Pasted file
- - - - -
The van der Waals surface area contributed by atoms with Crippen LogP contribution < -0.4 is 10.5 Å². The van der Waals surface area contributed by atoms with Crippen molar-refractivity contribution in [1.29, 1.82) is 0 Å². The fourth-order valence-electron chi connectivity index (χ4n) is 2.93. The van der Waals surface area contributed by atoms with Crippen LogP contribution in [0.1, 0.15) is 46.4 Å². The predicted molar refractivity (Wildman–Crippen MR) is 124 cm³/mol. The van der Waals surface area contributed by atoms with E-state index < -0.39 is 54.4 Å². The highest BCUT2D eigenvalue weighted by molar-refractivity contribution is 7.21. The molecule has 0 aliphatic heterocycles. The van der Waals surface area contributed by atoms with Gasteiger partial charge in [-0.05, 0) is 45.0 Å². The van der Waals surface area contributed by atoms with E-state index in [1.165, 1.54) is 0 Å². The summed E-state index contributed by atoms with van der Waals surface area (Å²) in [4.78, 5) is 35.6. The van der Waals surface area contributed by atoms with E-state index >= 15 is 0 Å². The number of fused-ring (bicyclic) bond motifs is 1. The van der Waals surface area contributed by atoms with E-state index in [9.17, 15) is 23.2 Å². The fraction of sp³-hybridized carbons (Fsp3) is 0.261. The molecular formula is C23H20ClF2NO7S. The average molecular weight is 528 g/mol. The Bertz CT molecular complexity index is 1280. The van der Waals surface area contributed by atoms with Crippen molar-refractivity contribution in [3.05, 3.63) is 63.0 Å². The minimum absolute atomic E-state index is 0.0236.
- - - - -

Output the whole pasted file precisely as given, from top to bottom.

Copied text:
The van der Waals surface area contributed by atoms with Crippen LogP contribution < -0.4 is 10.5 Å². The van der Waals surface area contributed by atoms with Crippen molar-refractivity contribution in [1.29, 1.82) is 0 Å². The fourth-order valence-electron chi connectivity index (χ4n) is 2.93. The van der Waals surface area contributed by atoms with Crippen LogP contribution in [0.1, 0.15) is 46.4 Å². The predicted molar refractivity (Wildman–Crippen MR) is 124 cm³/mol. The van der Waals surface area contributed by atoms with E-state index < -0.39 is 54.4 Å². The highest BCUT2D eigenvalue weighted by molar-refractivity contribution is 7.21. The molecule has 0 aliphatic heterocycles. The van der Waals surface area contributed by atoms with Gasteiger partial charge in [-0.05, 0) is 45.0 Å². The van der Waals surface area contributed by atoms with E-state index in [1.165, 1.54) is 0 Å². The summed E-state index contributed by atoms with van der Waals surface area (Å²) in [4.78, 5) is 35.6. The van der Waals surface area contributed by atoms with E-state index >= 15 is 0 Å². The number of fused-ring (bicyclic) bond motifs is 1. The van der Waals surface area contributed by atoms with E-state index in [9.17, 15) is 23.2 Å². The fraction of sp³-hybridized carbons (Fsp3) is 0.261. The molecular formula is C23H20ClF2NO7S. The average molecular weight is 528 g/mol. The Bertz CT molecular complexity index is 1280. The van der Waals surface area contributed by atoms with Crippen molar-refractivity contribution in [3.05, 3.63) is 63.0 Å². The minimum absolute atomic E-state index is 0.0236.